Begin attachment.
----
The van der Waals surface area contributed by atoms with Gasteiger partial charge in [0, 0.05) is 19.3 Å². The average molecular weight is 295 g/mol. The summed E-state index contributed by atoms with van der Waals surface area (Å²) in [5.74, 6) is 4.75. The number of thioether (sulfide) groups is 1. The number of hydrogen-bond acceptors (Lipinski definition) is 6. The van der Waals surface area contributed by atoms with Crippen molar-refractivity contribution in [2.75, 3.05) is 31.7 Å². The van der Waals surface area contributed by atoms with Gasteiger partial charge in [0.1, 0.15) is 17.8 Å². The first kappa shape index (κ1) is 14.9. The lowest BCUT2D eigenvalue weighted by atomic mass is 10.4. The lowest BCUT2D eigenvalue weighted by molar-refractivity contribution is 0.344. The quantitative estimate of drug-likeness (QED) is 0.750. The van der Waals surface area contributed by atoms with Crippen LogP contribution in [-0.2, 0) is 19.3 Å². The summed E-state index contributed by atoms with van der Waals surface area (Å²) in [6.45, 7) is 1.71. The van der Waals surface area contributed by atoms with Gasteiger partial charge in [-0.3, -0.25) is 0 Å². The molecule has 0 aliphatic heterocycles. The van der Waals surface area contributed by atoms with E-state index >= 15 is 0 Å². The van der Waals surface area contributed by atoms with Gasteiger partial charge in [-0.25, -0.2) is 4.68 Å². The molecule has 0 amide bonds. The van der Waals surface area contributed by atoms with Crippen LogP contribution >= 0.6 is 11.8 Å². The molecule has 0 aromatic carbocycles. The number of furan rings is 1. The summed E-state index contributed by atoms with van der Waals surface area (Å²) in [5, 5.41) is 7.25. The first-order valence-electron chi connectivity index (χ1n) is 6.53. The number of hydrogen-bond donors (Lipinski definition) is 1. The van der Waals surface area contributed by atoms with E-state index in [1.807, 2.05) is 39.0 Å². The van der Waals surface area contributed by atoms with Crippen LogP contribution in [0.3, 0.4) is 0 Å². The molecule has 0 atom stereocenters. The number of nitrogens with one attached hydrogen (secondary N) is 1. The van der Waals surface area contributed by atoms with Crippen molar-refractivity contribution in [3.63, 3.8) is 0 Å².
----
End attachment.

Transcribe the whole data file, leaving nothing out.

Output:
The van der Waals surface area contributed by atoms with Gasteiger partial charge in [0, 0.05) is 19.3 Å². The average molecular weight is 295 g/mol. The summed E-state index contributed by atoms with van der Waals surface area (Å²) in [5.74, 6) is 4.75. The number of thioether (sulfide) groups is 1. The number of hydrogen-bond acceptors (Lipinski definition) is 6. The van der Waals surface area contributed by atoms with Crippen molar-refractivity contribution in [2.75, 3.05) is 31.7 Å². The van der Waals surface area contributed by atoms with Gasteiger partial charge in [0.1, 0.15) is 17.8 Å². The first kappa shape index (κ1) is 14.9. The lowest BCUT2D eigenvalue weighted by atomic mass is 10.4. The lowest BCUT2D eigenvalue weighted by molar-refractivity contribution is 0.344. The quantitative estimate of drug-likeness (QED) is 0.750. The van der Waals surface area contributed by atoms with Crippen LogP contribution in [-0.2, 0) is 19.3 Å². The summed E-state index contributed by atoms with van der Waals surface area (Å²) in [6.45, 7) is 1.71. The van der Waals surface area contributed by atoms with Gasteiger partial charge in [-0.3, -0.25) is 0 Å². The molecule has 0 aliphatic heterocycles. The van der Waals surface area contributed by atoms with E-state index >= 15 is 0 Å². The van der Waals surface area contributed by atoms with Gasteiger partial charge in [-0.25, -0.2) is 4.68 Å². The molecule has 0 amide bonds. The van der Waals surface area contributed by atoms with Crippen LogP contribution >= 0.6 is 11.8 Å². The molecule has 0 aromatic carbocycles. The number of furan rings is 1. The summed E-state index contributed by atoms with van der Waals surface area (Å²) in [5, 5.41) is 7.25. The first-order valence-electron chi connectivity index (χ1n) is 6.53. The number of hydrogen-bond donors (Lipinski definition) is 1. The van der Waals surface area contributed by atoms with E-state index in [1.807, 2.05) is 39.0 Å². The van der Waals surface area contributed by atoms with Crippen LogP contribution in [0.3, 0.4) is 0 Å². The molecule has 0 atom stereocenters. The number of nitrogens with one attached hydrogen (secondary N) is 1. The van der Waals surface area contributed by atoms with Crippen molar-refractivity contribution in [3.63, 3.8) is 0 Å².